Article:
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NHL Mock Draft 2019: Los Angeles Kings select Matthew Robertson with No. 22 pick

Having addressed center depth earlier in the mock draft, we now turn to the blue line.

Moose Jaw Warriors v Edmonton Oil Kings
He’s the one in the red jersey.
Photo by Codie McLachlan/Getty Images

In the 2018 NHL Draft, the Los Angeles Kings didn’t select a single defenseman. They looked at their pipeline and decided they could take a year off from re-stocking the blue line.

After all, they drafted three in 2017 (Mikey Anderson and Markus Phillips, both of whom will turn pro in the 2019-20 season, and Cole Hults, who will have at least one more season at Penn State), three in 2016 (Kale Clague, who spent last season adjusting to the professional game in Ontario, Jacob Moverare, who is continuing to develop in Sweden, and Jacob Friend, who was not signed), and made free agent acquisitions in Daniel Brickley and depth/rookie defenseman Austin Strand. Matt Roy (a 2015 draft pick) and Sean Walker made big strides in their development, as well, showing that they can at least hang in the NHL.

But this year, it’s time to start adding more pieces to the defense pipeline. While our decision to skip over Bowen Byram in the mock draft with the number five pick was controversial, with the number 22 pick, we’re going to focus on the blue line.

Meet Matthew Robertson of the Edmonton Oil Kings: a confident, smooth-skating defenseman with a shot good enough to rival that of a top-nine forward. He’s who our Fake Kings Team is going to select with our second pick of the first round.

The Basics

Born: March 9, 2001 (18 years old)
Place of Birth: Edmonton, Alberta, Canada
Team: Edmonton Oil Kings (WHL)
Position: D
Height: 6’4”
Weight: 201 lbs.
Shoots: Left

2018-19 Season

Regular Season: 52 Games Played, 33 Points (7G, 26A), 26 PIM

Playoffs: 16 Games, 8 Points (4G, 4A), 10 PIM


#16 — TSN/McKenzie

#19 — Future Considerations

#19 — ISS Hockey

#26 — NHL Central Scouting

#29 — McKeen’s

#37 — Elite Prospects

So what’s the deal?

Projected to go in the late first round, Robertson is a player who some draft analysts are projecting to be a potential steal for whichever team gets him. While he has a very good shot, his biggest strength is universally thought to be his skating, particularly in his backwards skating, and in general with his speed and acceleration. This is perhaps even more notable given his size (6’4”, anywhere between 190-200 pounds, depending on the source). He’s very agile in general, let alone for a player of his height.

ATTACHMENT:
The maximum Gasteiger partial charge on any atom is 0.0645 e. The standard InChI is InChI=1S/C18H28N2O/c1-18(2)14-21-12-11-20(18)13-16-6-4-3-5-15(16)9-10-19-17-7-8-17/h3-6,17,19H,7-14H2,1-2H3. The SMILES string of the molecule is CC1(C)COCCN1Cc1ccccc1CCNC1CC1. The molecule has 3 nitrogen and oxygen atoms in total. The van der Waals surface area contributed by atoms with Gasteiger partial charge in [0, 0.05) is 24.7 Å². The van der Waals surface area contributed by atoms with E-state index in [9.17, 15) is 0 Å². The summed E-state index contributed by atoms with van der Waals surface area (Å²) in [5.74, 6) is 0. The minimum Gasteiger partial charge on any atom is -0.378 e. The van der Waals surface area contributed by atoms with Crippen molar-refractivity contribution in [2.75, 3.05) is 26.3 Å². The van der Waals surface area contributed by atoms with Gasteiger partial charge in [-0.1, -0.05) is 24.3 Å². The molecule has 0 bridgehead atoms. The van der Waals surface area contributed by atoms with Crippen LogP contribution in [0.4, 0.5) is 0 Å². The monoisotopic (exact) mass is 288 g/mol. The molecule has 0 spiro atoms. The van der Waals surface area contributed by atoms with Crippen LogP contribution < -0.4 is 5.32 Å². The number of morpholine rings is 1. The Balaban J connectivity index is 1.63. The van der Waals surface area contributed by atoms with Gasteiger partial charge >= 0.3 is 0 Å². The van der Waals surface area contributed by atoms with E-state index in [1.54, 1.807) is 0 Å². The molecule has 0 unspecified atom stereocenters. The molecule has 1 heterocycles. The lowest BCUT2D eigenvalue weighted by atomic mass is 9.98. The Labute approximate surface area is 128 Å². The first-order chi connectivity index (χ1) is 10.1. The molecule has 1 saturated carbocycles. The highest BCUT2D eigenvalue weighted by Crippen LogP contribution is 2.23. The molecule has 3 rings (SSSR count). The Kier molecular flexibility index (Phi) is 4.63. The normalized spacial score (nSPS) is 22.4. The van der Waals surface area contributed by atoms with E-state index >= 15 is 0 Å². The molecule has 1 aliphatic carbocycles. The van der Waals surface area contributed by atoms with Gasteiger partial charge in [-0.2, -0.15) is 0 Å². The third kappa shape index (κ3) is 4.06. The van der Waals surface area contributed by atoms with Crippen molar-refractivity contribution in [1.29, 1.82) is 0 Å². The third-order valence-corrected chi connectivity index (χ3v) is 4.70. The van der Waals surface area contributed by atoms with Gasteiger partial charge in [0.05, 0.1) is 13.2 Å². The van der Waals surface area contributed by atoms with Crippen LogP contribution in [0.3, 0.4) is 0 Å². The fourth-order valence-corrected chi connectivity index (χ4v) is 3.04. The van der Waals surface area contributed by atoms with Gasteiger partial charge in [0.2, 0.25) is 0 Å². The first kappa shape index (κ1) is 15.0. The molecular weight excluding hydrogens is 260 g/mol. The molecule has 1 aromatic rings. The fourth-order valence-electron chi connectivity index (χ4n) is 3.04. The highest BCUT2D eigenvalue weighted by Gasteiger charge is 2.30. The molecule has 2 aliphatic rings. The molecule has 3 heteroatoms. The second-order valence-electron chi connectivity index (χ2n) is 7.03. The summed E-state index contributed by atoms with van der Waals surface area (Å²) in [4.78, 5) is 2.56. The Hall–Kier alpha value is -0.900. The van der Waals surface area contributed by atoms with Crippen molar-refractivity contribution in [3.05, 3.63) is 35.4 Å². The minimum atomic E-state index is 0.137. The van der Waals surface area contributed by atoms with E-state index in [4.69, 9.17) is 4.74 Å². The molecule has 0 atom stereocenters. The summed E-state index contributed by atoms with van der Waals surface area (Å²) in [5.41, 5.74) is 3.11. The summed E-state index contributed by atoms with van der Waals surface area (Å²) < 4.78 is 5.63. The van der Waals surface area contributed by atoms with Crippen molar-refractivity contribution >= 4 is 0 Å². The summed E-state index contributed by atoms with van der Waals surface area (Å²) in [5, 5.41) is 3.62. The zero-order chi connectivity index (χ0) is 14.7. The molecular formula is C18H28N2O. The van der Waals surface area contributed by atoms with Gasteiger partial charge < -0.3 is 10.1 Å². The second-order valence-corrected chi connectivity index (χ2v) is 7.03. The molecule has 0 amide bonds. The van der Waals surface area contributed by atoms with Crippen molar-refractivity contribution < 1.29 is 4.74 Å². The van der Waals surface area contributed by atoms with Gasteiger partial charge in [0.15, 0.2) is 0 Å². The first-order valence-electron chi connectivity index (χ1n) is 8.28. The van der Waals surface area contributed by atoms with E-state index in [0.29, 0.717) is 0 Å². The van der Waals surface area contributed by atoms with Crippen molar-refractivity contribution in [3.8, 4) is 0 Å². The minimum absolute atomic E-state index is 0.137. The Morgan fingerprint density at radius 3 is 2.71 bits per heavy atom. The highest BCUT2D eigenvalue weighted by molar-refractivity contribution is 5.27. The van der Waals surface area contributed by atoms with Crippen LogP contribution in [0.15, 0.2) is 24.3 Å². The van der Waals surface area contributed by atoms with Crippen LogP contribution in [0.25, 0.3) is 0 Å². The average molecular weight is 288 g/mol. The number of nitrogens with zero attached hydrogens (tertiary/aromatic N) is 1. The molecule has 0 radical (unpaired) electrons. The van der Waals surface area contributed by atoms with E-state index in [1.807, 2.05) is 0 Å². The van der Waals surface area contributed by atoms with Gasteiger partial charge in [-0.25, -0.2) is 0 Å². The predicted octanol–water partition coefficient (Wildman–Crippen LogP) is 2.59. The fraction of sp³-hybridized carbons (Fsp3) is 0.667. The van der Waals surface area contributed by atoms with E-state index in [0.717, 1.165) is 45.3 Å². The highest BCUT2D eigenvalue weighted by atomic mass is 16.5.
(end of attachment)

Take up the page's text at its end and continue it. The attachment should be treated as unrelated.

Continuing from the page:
Robertson has taken on a leading role on the Edmonton Oil Kings’ power play and excels at the type of smart, quick puck movement that makes a team successful on the man advantage. He’s not afraid to jump up and join the play and doesn’t pass up the opportunity to shoot the puck.

Robertson is thought of as a two-way defenseman, and while his offense is still building at the WHL level, he has improved each year and took another dramatic step forward in terms of points production in the playoffs this season. There aren’t many knocks on his defensive game, either, which often suffers with players who are more focused on providing offense. He’s generally known to have good gap control and positioning, and given his excellent skating, can use his feet to get out of any trouble he finds himself in.

In addition to being named an Alternate Captain for the Oil Kings in his second year with the team, Robertson also spent some time playing for Canada this past season, recording four points in five games at the Hlinka Cup. He’s generally regarded as a mature, thoughtful player who has been a natural fit for a leadership role on a somewhat-rebuilding Edmonton team.

He does have some history of injuries, including a concussion that led him to miss time earlier this season, but has bounced back and continued to perform at a high level.

Robertson could stand to develop a little more aggression in his game. He doesn’t back away from throwing a big hit when necessary, however, for a player of his size, you’d like to see him get a little more physical when needed. The Kings always like to see some physicality in their defensemen, but this is a skill or mindset that Robertson can develop.


Combine Interviews

SB Nation 2019 NHL Mock Draft

  1. New Jersey Devils: Jack Hughes, US National Team Development Program (USHL)
  2. New York Rangers: Kaapo Kakko, TPS (Liiga)
  3. Chicago Blackhawks: Alex Turcotte, US National Team Development Program (USHL)
  4. Colorado Avalanche (via Ottawa Senators): Kirby Dach, Saskatoon Blades (WHL)
  5. Los Angeles Kings: Dylan Cozens, Lethbridge Hurricanes (WHL)
  6. Detroit Red Wings: Bowen Byram, Vancouver Giants (WHL)
  7. Buffalo Sabres: Cole Caufield, US National Team Development Program (USHL)
  8. Edmonton Oilers: Peyton Krebs, Kootenay ICE (WHL)
  9. Anaheim Ducks: Trevor Zegras, US National Team Development Program (USHL)
  10. Vancouver Canucks: Matthew Boldy, US National Team Development Program (USHL)
  11. Philadelphia Flyers: Alex Newhook, Victoria Grizzlies (BCHL)
  12. Minnesota Wild: Vasili Podkolzin, SKA-1946 Saint Petersburg (MHL)
  13. Florida Panthers: Philip Broberg, AIK (Allsvenskan)
  14. Arizona Coyotes: Victor Soderstrom, Brynas IF (SHL)
  15. Montreal Canadiens: Thomas Harley, Mississauga Steelheads (OHL)
  16. New York Rangers (via Mock Draft trade with Colorado Avalanche): Arthur Kaliyev, Hamilton Bulldogs (OHL)
  17. Vegas Golden Knights: Raphael Lavoie, Halifax Mooseheads (QMJHL)
  18. Dallas Stars: Moritz Seider, Adler Mannheim (DEL)
  19. Ottawa Senators (via Columbus Blue Jackets): Bobby Brink, Sioux City Musketeers (USHL)
  20. Colorado Avalanche (via Mock Draft trade with New York Rangers, via Winnipeg Jets): Cam York, US National Team Development Program (USHL)
  21. Pittsburgh Penguins: Nils Hoglander, Rögle BK (SHL)